epistemology, there does not even exist a generally agreed-upon definition or “analysis”of knowledge. Undeterred by that, by the caution about knowledge claims that this would warrant or by basic epistemological as well as journalistic principles such as reliance on evidence or logical reasoning, especially U.S. mainstream media would have us believe that it is essentially ‘known’ or at least very very likely that the recent gas attacks that were perpetrated on April 4, 2017, in the Syrian town of Khan Shaykun were committed by the Assad regime.
The actually quite plausible possibility that this could also have been a false flag attack such as the one used by Hitler’s Germany in 1939 in order to attack Poland or such as the one used by the USA in 1964 in order to intensify their war against Vietnam of course goes unmentioned since “false flag” is a big no-no term in mainstream-media just like “fake news” (remember how Senator Bernie Sanders got cut off in a February 2017 CNN live feed after used the term “fake news” in jest). The twin irony about the latter issue is that the fake news debacle from which the Washington Post and other mainstream media tried to row back unsuccessfully is largely self-inflicted and that it was instead successfully used by Donald Trump to become POTUS.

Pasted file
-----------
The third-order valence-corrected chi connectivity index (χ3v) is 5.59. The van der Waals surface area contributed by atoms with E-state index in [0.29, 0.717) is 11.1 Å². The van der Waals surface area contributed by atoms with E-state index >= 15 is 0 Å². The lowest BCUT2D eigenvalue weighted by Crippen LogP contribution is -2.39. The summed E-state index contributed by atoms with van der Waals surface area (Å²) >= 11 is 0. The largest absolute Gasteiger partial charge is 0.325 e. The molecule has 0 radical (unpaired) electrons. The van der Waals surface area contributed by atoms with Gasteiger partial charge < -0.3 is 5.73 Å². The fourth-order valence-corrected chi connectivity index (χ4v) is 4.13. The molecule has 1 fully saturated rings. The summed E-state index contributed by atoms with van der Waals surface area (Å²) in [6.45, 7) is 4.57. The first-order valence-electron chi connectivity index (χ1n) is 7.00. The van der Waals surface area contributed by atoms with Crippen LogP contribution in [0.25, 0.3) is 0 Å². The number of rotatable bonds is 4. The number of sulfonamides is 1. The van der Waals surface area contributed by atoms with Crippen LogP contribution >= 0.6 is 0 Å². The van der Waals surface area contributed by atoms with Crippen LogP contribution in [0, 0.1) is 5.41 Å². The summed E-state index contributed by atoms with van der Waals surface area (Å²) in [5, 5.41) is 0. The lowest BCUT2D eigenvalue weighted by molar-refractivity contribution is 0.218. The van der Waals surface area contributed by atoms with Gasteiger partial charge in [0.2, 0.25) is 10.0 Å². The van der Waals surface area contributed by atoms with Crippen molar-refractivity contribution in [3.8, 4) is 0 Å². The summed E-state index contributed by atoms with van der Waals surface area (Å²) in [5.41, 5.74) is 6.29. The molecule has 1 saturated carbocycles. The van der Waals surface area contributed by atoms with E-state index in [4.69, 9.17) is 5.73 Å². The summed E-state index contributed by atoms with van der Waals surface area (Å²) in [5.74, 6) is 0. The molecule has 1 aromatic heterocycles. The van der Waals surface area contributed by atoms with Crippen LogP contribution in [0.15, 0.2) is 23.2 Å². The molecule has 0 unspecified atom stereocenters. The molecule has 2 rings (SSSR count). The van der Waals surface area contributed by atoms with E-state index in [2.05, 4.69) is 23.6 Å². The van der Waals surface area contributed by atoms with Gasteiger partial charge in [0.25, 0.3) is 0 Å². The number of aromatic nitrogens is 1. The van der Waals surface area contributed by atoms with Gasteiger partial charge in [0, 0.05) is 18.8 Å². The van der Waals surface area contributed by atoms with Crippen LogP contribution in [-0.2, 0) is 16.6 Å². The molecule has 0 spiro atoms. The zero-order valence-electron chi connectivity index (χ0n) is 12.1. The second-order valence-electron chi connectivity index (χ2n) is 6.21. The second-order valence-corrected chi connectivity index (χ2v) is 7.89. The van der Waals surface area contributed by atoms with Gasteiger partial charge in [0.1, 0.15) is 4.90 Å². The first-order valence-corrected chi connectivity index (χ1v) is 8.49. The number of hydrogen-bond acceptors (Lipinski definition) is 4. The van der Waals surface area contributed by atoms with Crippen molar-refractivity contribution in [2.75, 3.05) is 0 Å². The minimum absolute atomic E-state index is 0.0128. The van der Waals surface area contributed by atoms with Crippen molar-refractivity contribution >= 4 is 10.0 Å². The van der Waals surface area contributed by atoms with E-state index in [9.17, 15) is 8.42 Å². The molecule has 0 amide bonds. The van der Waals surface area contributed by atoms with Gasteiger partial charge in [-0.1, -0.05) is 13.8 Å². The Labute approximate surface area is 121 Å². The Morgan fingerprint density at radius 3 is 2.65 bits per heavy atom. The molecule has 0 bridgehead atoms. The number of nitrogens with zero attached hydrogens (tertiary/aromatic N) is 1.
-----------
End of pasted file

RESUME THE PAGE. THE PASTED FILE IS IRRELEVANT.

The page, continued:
Fake News and Propaganda
But make no mistake about that: Despite Trump using the term of “fake news” rather indiscriminately, the phenomenon of fake news is perfectly real and has been around at least for decades. The perhaps best or at least most well-known explanation for this phenomenon was given by Noam Chomsky and Edward Herman in their legendary book of 1988: The primary function of mass or mainstream media is not to give the public objective information about events in the world but to manufacture consent about events in the world – as in “the type of consent or opinion that the power elite which runs the U.S. mainstream media would like there to be among the public.”
Especially when it comes to international conflicts such as Syria where the interests of different power elites clash with each other, one can virtually rest assured that the usual suspects among U.S.politicians and mainstream media are over large stretches not so much sources of information, but rather sources of sometimes subtle, sometimes blatant disinformation and propaganda.